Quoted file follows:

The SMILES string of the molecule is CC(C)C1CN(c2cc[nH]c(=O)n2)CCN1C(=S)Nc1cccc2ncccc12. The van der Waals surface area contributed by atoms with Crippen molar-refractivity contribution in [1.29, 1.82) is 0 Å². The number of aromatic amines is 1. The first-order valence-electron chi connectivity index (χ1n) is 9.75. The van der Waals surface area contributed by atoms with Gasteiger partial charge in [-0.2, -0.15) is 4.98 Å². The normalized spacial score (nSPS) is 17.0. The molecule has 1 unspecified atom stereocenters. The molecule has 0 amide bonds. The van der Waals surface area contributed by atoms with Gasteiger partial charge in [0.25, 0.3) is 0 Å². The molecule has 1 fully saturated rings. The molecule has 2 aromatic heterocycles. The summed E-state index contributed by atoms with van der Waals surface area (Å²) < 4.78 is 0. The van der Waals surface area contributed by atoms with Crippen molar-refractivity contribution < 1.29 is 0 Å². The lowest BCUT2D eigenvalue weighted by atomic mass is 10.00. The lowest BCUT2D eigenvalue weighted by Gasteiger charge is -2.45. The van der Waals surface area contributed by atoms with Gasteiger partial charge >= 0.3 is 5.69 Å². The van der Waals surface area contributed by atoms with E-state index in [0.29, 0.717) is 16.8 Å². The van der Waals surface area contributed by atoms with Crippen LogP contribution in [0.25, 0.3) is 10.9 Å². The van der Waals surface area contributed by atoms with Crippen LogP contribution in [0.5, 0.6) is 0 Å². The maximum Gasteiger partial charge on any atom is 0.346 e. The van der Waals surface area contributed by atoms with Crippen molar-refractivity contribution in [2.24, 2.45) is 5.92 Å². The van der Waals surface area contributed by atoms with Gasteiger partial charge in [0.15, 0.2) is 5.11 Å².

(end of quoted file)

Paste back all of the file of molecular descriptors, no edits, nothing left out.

The SMILES string of the molecule is CC(C)C1CN(c2cc[nH]c(=O)n2)CCN1C(=S)Nc1cccc2ncccc12. The van der Waals surface area contributed by atoms with Crippen molar-refractivity contribution in [1.29, 1.82) is 0 Å². The number of aromatic amines is 1. The first-order valence-electron chi connectivity index (χ1n) is 9.75. The van der Waals surface area contributed by atoms with Gasteiger partial charge in [-0.2, -0.15) is 4.98 Å². The normalized spacial score (nSPS) is 17.0. The molecule has 1 unspecified atom stereocenters. The molecule has 0 amide bonds. The van der Waals surface area contributed by atoms with Gasteiger partial charge in [0.25, 0.3) is 0 Å². The molecule has 1 fully saturated rings. The molecule has 2 aromatic heterocycles. The summed E-state index contributed by atoms with van der Waals surface area (Å²) < 4.78 is 0. The van der Waals surface area contributed by atoms with Crippen molar-refractivity contribution < 1.29 is 0 Å². The lowest BCUT2D eigenvalue weighted by atomic mass is 10.00. The lowest BCUT2D eigenvalue weighted by Gasteiger charge is -2.45. The van der Waals surface area contributed by atoms with Gasteiger partial charge >= 0.3 is 5.69 Å². The van der Waals surface area contributed by atoms with E-state index in [0.29, 0.717) is 16.8 Å². The van der Waals surface area contributed by atoms with Crippen LogP contribution in [0.25, 0.3) is 10.9 Å². The van der Waals surface area contributed by atoms with Crippen LogP contribution in [0.5, 0.6) is 0 Å². The maximum Gasteiger partial charge on any atom is 0.346 e. The van der Waals surface area contributed by atoms with Crippen molar-refractivity contribution in [2.24, 2.45) is 5.92 Å². The van der Waals surface area contributed by atoms with Gasteiger partial charge in [0.15, 0.2) is 5.11 Å².